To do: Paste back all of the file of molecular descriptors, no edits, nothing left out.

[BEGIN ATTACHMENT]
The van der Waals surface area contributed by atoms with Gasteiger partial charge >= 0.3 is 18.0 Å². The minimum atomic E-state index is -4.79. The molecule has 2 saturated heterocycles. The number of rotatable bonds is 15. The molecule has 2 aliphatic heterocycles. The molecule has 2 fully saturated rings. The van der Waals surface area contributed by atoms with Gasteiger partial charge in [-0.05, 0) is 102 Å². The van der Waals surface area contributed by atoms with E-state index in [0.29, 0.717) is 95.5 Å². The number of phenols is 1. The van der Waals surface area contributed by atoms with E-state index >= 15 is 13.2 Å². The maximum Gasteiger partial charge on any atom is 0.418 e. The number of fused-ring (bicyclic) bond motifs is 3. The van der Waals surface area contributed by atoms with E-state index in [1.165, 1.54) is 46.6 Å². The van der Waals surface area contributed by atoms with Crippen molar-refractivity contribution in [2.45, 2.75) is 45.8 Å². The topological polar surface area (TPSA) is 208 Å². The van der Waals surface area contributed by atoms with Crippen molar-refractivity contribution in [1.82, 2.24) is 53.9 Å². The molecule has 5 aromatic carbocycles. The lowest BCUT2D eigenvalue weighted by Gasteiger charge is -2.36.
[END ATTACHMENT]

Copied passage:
The van der Waals surface area contributed by atoms with Gasteiger partial charge >= 0.3 is 18.0 Å². The minimum atomic E-state index is -4.79. The molecule has 2 saturated heterocycles. The number of rotatable bonds is 15. The molecule has 2 aliphatic heterocycles. The molecule has 2 fully saturated rings. The van der Waals surface area contributed by atoms with Gasteiger partial charge in [-0.05, 0) is 102 Å². The van der Waals surface area contributed by atoms with E-state index in [0.29, 0.717) is 95.5 Å². The number of phenols is 1. The van der Waals surface area contributed by atoms with E-state index >= 15 is 13.2 Å². The maximum Gasteiger partial charge on any atom is 0.418 e. The number of fused-ring (bicyclic) bond motifs is 3. The van der Waals surface area contributed by atoms with E-state index in [1.165, 1.54) is 46.6 Å². The van der Waals surface area contributed by atoms with Crippen molar-refractivity contribution in [2.45, 2.75) is 45.8 Å². The topological polar surface area (TPSA) is 208 Å². The van der Waals surface area contributed by atoms with Crippen molar-refractivity contribution in [1.82, 2.24) is 53.9 Å². The molecule has 5 aromatic carbocycles. The lowest BCUT2D eigenvalue weighted by Gasteiger charge is -2.36.